A West New York man is wanted for his alleged role in a massive Boston drug ring, according to the Suffolk County District Attorney’s Office.
By John Heinis/Hudson County View
Victor Tapia, of West New York, is “not currently in custody” and “hasn’t been booked,” according to DA spokesman Jake Wark, but confirmed he’s among the 32 targets wanted in the ongoing probe.
Wark added that Tapia allegedly conspired to violate Massachusetts drug laws.
Touted as “Operation High Hopes,” the investigation dismantled two Boston-area drug trafficking organizations and led to the seizure of approximately 77 pounds of various narcotics: including more than 30 pounds of fentanyl and around $300,000 in alleged drug
money, the DA’s office said.
According to authorities, the fentanyl, heroin, cocaine and opiate tablets are believed to have come from the Sinaloa Cartel in Mexico.
“The number of actual milligram-level doses in 15 kilograms is in the millions. And the number of overdoses it could have caused is truly staggering. Individuals who buy and sell at this level aren’t users,” Suffolk County District Attorney Daniel Conley said in a statement.
“They’re not small time dealers, either. They’re certainly not selling to support a habit. They’re trafficking in addictive substances that claim more lives in Massachusetts than all homicides, all suicides and all car crashes, statewide, combined.”
Officials said that the investigation was started by the Boston Police Special Investigations Unit and DEA Task Force in July 2017 and initially focused on three individuals:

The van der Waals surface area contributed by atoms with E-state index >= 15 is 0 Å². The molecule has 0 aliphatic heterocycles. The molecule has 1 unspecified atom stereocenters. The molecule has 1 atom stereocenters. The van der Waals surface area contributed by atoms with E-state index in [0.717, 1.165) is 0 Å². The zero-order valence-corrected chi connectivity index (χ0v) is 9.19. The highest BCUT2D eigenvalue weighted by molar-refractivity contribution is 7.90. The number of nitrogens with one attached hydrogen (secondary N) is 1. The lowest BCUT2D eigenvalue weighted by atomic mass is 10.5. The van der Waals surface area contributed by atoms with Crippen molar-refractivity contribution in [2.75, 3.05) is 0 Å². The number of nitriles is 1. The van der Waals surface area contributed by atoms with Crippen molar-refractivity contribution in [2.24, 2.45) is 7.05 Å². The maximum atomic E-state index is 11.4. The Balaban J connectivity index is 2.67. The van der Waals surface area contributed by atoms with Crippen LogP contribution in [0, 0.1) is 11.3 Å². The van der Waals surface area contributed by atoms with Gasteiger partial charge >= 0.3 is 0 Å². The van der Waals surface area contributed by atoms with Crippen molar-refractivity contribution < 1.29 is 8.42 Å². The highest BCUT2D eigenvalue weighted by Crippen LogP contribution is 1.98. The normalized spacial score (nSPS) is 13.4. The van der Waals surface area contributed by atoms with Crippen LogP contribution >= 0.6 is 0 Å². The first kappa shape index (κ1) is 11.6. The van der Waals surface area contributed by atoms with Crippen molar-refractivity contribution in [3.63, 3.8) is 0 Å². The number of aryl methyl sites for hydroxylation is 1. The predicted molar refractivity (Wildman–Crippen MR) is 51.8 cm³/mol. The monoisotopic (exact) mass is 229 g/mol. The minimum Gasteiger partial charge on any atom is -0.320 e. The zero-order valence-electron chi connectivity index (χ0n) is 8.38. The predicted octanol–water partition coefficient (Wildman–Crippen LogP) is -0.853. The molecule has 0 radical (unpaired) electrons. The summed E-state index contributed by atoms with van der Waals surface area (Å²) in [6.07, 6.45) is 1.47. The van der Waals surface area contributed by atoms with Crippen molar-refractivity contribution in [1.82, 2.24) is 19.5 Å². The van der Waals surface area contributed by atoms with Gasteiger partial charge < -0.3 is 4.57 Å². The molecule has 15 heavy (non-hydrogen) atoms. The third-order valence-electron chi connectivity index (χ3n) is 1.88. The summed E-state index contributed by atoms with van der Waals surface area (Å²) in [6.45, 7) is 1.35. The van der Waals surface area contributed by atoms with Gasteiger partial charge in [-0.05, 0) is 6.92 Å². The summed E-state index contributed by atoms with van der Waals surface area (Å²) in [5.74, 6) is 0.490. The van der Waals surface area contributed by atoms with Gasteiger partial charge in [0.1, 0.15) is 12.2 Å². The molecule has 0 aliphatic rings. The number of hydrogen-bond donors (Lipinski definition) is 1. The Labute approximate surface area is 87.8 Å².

Edward Soto-Perez, 43, of Roxbury, Nelson Catala-Otero, 37, of Brockton and Julio Cuello, 52, of Dorchester, were all arraigned in November of last year on multiple drug trafficking charges after the execution of wiretap-based search warrants.
Conley also revealed that a wiretap was utilized 11 times, and approved on more than two dozens phones, during the course of the investigation – as of February 8th.
“Our goal in these cases isn’t simply to make arrests. It’s not just to build cases. It’s to
disrupt an industry that causes addiction, overdose, and death. For low-level drug users, our emphasis was and remains treatment and diversion, because addiction isn’t a crime – it’s a treatable medical condition,” added Conley.
“But top-level drug trafficking groups like these are a different matter. They cause real harm to real people, real families, and real communities. There is no doubt in my mind that by dismantling their trafficking infrastructure at the highest level possible, this operation has saved hundreds of lives.”